Owners aim to set the future of Lee’s Bedrock Gardens in stone

Last modified: 10/1/2015 11:41:01 AM
They say that the garden dies with the gardener. As we age and face our own mortality, it is sad to think of the gardens on which we have expended so much energy and love falling into disrepair and becoming wild again. For that reason, Jill Nooney and Bob Munger of Bedrock Gardens in Lee are working to turn their 33-acre property with its 10-plus acres of gardens into a nonprofit public garden. If you have never visited Bedrock Gardens, jump in the car right now. It is open today from noon 4 p.m. If making the trip is not happening today, let me fill you in on some of the garden’s high points:

When Jill and Bob started work at Bedrock Gardens, they wanted to add as much hardscape as possible, so they’ve built stone walls, dug a 1-acre farm pond, and used the excavated soil to build a berm that blocks the sight and sound of busy Route 125. A Japanese teahouse overlooks a smaller pond, appropriately named the Petit Pond, which has a waterfall. The coolest water feature is a 300-foot-long canal called the “wiggle-waggle” for the way it snakes across the field. It is a 3-foot-wide trench lined with rubber covered by paving stones. Water flows from a vintage spring house, through the wiggle-waggle into a koi pond that is 30 feet wide and 4 feet deep, and is then pumped back up to the spring house to repeat its journey. With the exception of operating heavy equipment, Nooney and Munger do virtually all the work themselves. Fueled by their mutual love of gardening, they have accomplished a lifetime of work in about 15 years.

Jill’s garden design knows no boundaries. A graduate of the Radcliffe Seminars Landscape Design Program, she does not adhere strictly to the style of her colonial-era home and has blended Asian, French and formal elements with rustic New England architecture to make a truly unique statement. There is a diamond-pattern, boxwood lined path through the white parterre garden, which has a pool and fountain. A 400-foot-long allee planted in Chinese fringe trees ends at the Japanese torii, a symbolic Shinto gateway arch. From there you can turn right through a perennial garden and past three sinous beds of fountain grass, smoke bush and winterberry, to a path that leads to the Dark Woods. Mysterious sculptural figures populate this slightly creepy pine forest.

At the far side of the large pond there are two thrones where you can rest and look back toward the torii. Take a side trip to the peaceful teahouse garden or head straight back toward the wiggle-waggle. There is pergola-covered seating in the rock garden on the slope overlooking the gardens, or you can stroll past the Belgian fence, which has 11 different kinds of apple trees espaliered and woven together to create a living fence. There is a bog garden for plants that like wet feet; the “garish” garden, which is full of eye-popping oranges, reds, purples and yellows; and a living grass tapestry called the Grass Acre, which Jill planted using 8,000 tiny plugs of different colored grasses.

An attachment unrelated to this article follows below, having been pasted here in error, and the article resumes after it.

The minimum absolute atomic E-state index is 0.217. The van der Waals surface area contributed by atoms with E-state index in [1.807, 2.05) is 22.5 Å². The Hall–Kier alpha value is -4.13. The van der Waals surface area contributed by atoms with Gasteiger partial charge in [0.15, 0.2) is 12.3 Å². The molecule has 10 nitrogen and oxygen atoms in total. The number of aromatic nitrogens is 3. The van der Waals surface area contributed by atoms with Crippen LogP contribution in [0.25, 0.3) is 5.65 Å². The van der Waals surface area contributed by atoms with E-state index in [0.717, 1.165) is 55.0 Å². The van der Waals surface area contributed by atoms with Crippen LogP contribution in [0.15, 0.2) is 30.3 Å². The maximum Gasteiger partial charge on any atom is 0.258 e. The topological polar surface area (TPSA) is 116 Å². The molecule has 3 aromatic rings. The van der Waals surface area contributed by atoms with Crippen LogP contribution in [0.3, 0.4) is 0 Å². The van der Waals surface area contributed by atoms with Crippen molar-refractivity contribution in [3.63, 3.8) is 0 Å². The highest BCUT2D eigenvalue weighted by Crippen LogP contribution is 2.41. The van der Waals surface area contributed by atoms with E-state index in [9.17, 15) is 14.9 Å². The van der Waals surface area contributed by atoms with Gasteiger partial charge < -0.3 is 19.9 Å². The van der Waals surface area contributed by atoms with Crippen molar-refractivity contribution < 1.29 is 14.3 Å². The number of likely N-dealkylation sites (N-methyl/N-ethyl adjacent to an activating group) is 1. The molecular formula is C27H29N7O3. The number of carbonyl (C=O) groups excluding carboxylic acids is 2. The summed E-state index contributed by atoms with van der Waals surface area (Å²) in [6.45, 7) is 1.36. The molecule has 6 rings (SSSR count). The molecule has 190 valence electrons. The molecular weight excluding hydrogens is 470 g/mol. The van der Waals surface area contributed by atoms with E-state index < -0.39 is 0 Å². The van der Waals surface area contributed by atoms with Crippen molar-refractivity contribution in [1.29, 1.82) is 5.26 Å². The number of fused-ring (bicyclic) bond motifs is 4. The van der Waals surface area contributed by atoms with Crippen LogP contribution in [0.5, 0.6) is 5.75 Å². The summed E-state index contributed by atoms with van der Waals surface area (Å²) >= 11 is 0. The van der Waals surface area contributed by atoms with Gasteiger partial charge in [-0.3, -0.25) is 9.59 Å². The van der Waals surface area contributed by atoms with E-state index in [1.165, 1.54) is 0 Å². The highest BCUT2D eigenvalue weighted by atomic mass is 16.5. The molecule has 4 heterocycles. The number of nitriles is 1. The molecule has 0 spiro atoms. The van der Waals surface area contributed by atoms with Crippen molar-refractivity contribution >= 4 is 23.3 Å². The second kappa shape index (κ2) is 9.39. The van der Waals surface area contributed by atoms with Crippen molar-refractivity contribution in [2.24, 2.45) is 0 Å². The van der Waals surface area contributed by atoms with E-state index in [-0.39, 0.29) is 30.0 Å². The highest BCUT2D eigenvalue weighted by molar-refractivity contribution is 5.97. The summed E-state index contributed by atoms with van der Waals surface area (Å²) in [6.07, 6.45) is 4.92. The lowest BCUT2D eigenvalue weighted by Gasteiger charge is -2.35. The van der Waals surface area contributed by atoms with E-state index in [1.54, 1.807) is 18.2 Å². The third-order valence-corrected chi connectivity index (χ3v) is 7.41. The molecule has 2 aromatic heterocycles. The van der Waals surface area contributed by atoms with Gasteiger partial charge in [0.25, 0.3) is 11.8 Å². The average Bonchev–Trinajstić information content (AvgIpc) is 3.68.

Paths are extremely important to the garden flow, and one of Jill’s design principles is: “you can’t go there if you can’t get there.” Added to the many garden paths near the house and barn are 2 miles of woodland trails. She feels it is important to have somewhere to go – a destination, and something to do along the way – “events,” Jill calls them.

She has built in pauses throughout the garden – specimen plants to admire, a water feature, a comfy seating area or a piece of sculpture to enjoy.

Sight lines also help to direct visitors, giving them a glimpse of what lies ahead and drawing them along the way. This garden is not just a collection of plants – it is an adventure!

A fan of unique garden art, Jill creates and sells distinctive, one-of-a-kind sculpture and ornaments for the garden. The term she uses to describe her art is “bricolage” – a French word for making do with what you have. She scours junkyards, flea markets, dumps and warehouses full of salvage for interesting pieces of metal, wood and glass. She is especially drawn to the utilitarian beauty of old tools and farm implements and anything that has to do with working the land.

In landscape design, Jill finds that garden art lends a sense of solidity and structure to the garden. It can act as a focal point, mark points of arrival or departure, evoke a feeling of history, or add an element of humor. Many of Jill’s pieces reflect her playful nature.

She encourages us to plant art . . . it lasts forever!

(If you would like to visit Bedrock Gardens but can’t make the trip today, the gardens will be open to the public again on Oct. 10 from 10 a.m. to 4 p.m., when Dale’s Jazz Lab performs; Oct. 11 from noon to 4 p.m., when the Caterpillar Lab will be on display; and Oct. 12 from noon to 4 p.m. For more information about Bedrock Gardens, visit bedrockgardens.org. For information on the Caterpillar Lab, visit samueljaffe.com. The gardens are located at 45 High Road in Lee, just off Route 125. Admission is $10 per person.)

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